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Community, Authorities, and Support for Vigilantism: Experimental Evidence

An Erratum to this article was published on 06 June 2017

This article has been updated


Vigilante justice challenges the state’s monopoly over the use of violence and as such has come to the attention of a growing body of political scholars. However, still little is known about the circumstances that foster support for citizens circumventing the state to confront crime directly. I argue that citizens’ perceptions of a trusting community, on the one hand, and an untrustworthy law enforcement, on the other, jointly influence their support for this kind of behavior. I test these hypotheses using a lab-in-the-field experiment in Mexico, a case in which the expansion of vigilante organizations has posed a serious challenge to the state. I find that participants are more supportive of a vigilante action when those considering said action are described to be inserted within a trustworthy community. Furthermore, I find that this effect is moderated by the described trustworthiness of law enforcement. These results contribute to our understanding of the emergence of vigilantism, and how trust in authorities can moderate the normative expression of social capital.

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Fig. 1

*Source: 2012 AmericasBarometer by the Latin American Public Opinion Project (LAPOP),

Fig. 2
Fig. 3
Fig. 4

Change history

  • 06 June 2017

    An erratum to this article has been published.


  1. 1.

    The 2014 wave of the Americas Barometer was the first (out of 6 survey waves covering 10 years) in which “security” and “the economy” were tied as the most important problems.

  2. 2.

    In his classic study of political support Easton (1975) proposes a distinction between diffuse and specific support for the political system. The former refers to citizens’ endorsement of the political institutions of a government in the abstract. The latter refers to their support for the specific agents occupying those institutions. Analogously, some have argued for the importance of distinguishing between citizens’ attachment to anti-vigilantism norms (diffuse support) from their endorsement of this behavior in specific circumstances (Rojo-Mendoza, 2016). In this paper I focus on the latter rather than the former.

  3. 3.

    By security coproduction I reference actions aimed at helping the law fight or prevent crime (e.g. reporting crime, reporting suspicious activities, providing authorities with information and access to their neighborhood, and, sometimes, even participating in police-managed neighborhood watches).

  4. 4.

    The treatments were fictitious. After their participation, subjects were fully debriefed.

  5. 5.

    The treatments were designed to manipulate the capacity dimension of trust (T. R. Tyler, Goff, & MacCoun, 2015; Walterbusch, Gräuler, & Teuteberg, 2014). However, since I cannot empirically distinguish this from other mechanisms, I interpret the effects of the treatment as trust in general.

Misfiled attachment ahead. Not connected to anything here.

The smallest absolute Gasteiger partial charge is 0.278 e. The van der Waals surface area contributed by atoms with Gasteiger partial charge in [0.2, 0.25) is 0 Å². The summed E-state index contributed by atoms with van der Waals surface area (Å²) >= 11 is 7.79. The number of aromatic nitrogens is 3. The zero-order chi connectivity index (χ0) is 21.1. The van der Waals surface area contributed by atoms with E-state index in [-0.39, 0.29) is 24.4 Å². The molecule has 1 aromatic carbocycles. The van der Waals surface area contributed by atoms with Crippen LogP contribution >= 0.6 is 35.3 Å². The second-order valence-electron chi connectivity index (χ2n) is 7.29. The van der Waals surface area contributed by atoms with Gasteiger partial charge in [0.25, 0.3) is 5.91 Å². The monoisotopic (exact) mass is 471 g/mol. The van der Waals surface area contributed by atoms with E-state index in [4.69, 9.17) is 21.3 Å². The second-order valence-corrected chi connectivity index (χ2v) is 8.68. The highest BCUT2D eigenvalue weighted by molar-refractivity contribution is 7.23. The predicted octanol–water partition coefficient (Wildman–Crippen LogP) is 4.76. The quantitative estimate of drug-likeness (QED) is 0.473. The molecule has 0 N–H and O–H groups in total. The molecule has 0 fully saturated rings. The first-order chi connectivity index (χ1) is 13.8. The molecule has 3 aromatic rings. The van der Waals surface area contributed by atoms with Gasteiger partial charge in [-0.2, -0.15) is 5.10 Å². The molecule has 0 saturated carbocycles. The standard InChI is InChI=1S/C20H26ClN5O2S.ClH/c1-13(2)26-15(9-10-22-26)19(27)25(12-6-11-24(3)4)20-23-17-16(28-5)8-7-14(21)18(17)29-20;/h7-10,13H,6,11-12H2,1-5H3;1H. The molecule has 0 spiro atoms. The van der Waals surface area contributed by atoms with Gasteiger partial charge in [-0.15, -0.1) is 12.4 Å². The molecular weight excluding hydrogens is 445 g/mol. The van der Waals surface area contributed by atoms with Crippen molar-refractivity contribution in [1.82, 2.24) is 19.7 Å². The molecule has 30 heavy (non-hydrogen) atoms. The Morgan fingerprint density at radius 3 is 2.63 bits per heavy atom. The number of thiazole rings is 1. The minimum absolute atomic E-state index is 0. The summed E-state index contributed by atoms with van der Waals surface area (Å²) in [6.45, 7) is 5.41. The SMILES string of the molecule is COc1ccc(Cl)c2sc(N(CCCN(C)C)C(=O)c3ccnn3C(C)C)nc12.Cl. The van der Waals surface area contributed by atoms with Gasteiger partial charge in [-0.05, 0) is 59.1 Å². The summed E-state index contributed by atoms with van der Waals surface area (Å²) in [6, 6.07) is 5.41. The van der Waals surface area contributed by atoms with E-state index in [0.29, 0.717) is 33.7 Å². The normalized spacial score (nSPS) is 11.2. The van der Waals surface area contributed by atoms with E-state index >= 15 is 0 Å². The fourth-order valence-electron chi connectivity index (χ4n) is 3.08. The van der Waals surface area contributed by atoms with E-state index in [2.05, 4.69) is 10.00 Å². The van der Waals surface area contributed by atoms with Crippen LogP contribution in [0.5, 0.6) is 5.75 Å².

6. 6.

    The final section of this paper describes the case of Los Cabos, a city in which citizens started self-defense organizations to confront looting in the aftermath of a storm (one year after the study).

  7. 7.

    Signs with statements like “Neighbors Organized! Thief, if we catch you we will not take you to the authorities, we will lynch you!” have been found in neighborhoods as distant as Xochimilco (Mexico City) and El Horno (Santa Fe, Argentina). See Appendix I.

  8. 8.

    In the following section I will provide more detail on the prevalence of these organizations in Mexico.

  9. 9.

    As an example of electoral secession, citizens of the town of Cherán (Mexico) declared their separation from the Mexican electoral system only weeks after starting their own vigilante movement (Magaña, 2012).

  10. 10.

    For a journalistic account of how the expansion of the so called self-defense groups brought a political challenge to the Mexican government, see Melgar (2013).

  11. 11.

    Beltrán and Cruz (2013) find that: (a) the proportion of citizens who support vigilantism in Mexico increased by 150% from 2004 to 2013; and (b) that the proportion of citizens who think vigilantism is not a crime increased by 300% during this same period.

  12. 12.

    To reach this conclusion I analyze all the data on support for vigilante justice collected by LAPOP (Appendix II.I). I find that citizens displayed a significantly higher support for vigilantism in 2014 than in any other year. Further, I find that this increase is substantively large when compared to changes in other attitudes measured in the same scale.

  13. 13.

    An analysis of the data provided by LAPOP shows that the LAC region registered a significant increase in the proportion of citizens participating in neighborhood anti-crime organizations. Further, an individual level analysis of this data shows a strong relation between support for vigilantism and citizens’ participation in anti-crime organizations even when other demographic and macro-level variables are accounted for (see online Appendix II.II).

  14. 14.

    Hine (1998) finds that citizens seeking to prevent crime by themselves have an incentive to increase the severity of their sanctions to the maximum in order to minimize the amount of resources they invest in policing. Thus, even if initially innocuous, citizens participating in anti-crime organizations face strong incentives to engage in lethal violence.

  15. 15.

    This vigilante group had presence in about 3,842 square miles (Martínez-Elorriaga, 2014) of territory and, for comparison, the size of Delaware is 2,489 square miles. See Malkin and Villegas’ (2014) in the New York Times for more on this case.

  16. 16.

    The conceptual study of trust has a long history and some authors have been particularly influential (e.g. Fukuyama, 1996; Morgan & Hunt, 1994). However, there is no universally accepted definition of trust (Rousseau, Sitkin, Burt, & Camerer, 1998). I define trust as citizens’ expectation that another actor will intervene with a sufficient level of competence to obtain a positive outcome. This definition borrows from a recent quantitative and qualitative meta-analysis of the last fifty years of conceptual work on the subject (Walterbusch et al. 2014).

  17. 17.